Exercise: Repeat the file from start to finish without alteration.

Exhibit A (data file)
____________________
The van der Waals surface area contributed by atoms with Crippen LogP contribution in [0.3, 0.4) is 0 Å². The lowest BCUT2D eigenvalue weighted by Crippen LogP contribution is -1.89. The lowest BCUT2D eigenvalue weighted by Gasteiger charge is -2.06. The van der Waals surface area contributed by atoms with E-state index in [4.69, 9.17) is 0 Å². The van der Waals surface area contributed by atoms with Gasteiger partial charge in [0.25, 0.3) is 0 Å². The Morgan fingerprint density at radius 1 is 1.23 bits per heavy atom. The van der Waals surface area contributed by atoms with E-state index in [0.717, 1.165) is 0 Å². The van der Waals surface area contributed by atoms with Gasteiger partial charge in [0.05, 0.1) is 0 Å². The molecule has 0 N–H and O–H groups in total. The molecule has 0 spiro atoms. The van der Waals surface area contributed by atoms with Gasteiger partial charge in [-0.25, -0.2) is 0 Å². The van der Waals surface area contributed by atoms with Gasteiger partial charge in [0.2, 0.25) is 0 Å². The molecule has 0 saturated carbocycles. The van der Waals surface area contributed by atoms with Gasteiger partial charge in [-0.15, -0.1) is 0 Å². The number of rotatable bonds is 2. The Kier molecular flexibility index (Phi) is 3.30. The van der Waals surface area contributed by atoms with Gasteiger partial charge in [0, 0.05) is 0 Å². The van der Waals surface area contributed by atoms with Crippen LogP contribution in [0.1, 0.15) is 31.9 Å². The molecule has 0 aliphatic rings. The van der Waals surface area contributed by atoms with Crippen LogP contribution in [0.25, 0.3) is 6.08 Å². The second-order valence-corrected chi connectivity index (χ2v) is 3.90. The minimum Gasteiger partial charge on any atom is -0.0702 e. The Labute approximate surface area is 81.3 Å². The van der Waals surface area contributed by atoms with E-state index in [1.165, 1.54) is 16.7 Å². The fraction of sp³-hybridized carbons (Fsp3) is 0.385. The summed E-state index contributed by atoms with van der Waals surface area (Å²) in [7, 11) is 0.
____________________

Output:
The van der Waals surface area contributed by atoms with Crippen LogP contribution in [0.3, 0.4) is 0 Å². The lowest BCUT2D eigenvalue weighted by Crippen LogP contribution is -1.89. The lowest BCUT2D eigenvalue weighted by Gasteiger charge is -2.06. The van der Waals surface area contributed by atoms with E-state index in [4.69, 9.17) is 0 Å². The van der Waals surface area contributed by atoms with Gasteiger partial charge in [0.25, 0.3) is 0 Å². The Morgan fingerprint density at radius 1 is 1.23 bits per heavy atom. The van der Waals surface area contributed by atoms with E-state index in [0.717, 1.165) is 0 Å². The van der Waals surface area contributed by atoms with Gasteiger partial charge in [0.05, 0.1) is 0 Å². The molecule has 0 N–H and O–H groups in total. The molecule has 0 spiro atoms. The van der Waals surface area contributed by atoms with Gasteiger partial charge in [-0.25, -0.2) is 0 Å². The van der Waals surface area contributed by atoms with Gasteiger partial charge in [0.2, 0.25) is 0 Å². The molecule has 0 saturated carbocycles. The van der Waals surface area contributed by atoms with Gasteiger partial charge in [-0.15, -0.1) is 0 Å². The number of rotatable bonds is 2. The Kier molecular flexibility index (Phi) is 3.30. The van der Waals surface area contributed by atoms with Gasteiger partial charge in [0, 0.05) is 0 Å². The van der Waals surface area contributed by atoms with Crippen LogP contribution in [0.1, 0.15) is 31.9 Å². The molecule has 0 aliphatic rings. The van der Waals surface area contributed by atoms with Crippen LogP contribution in [0.25, 0.3) is 6.08 Å². The second-order valence-corrected chi connectivity index (χ2v) is 3.90. The minimum Gasteiger partial charge on any atom is -0.0702 e. The Labute approximate surface area is 81.3 Å². The van der Waals surface area contributed by atoms with E-state index in [1.165, 1.54) is 16.7 Å². The fraction of sp³-hybridized carbons (Fsp3) is 0.385. The summed E-state index contributed by atoms with van der Waals surface area (Å²) in [7, 11) is 0.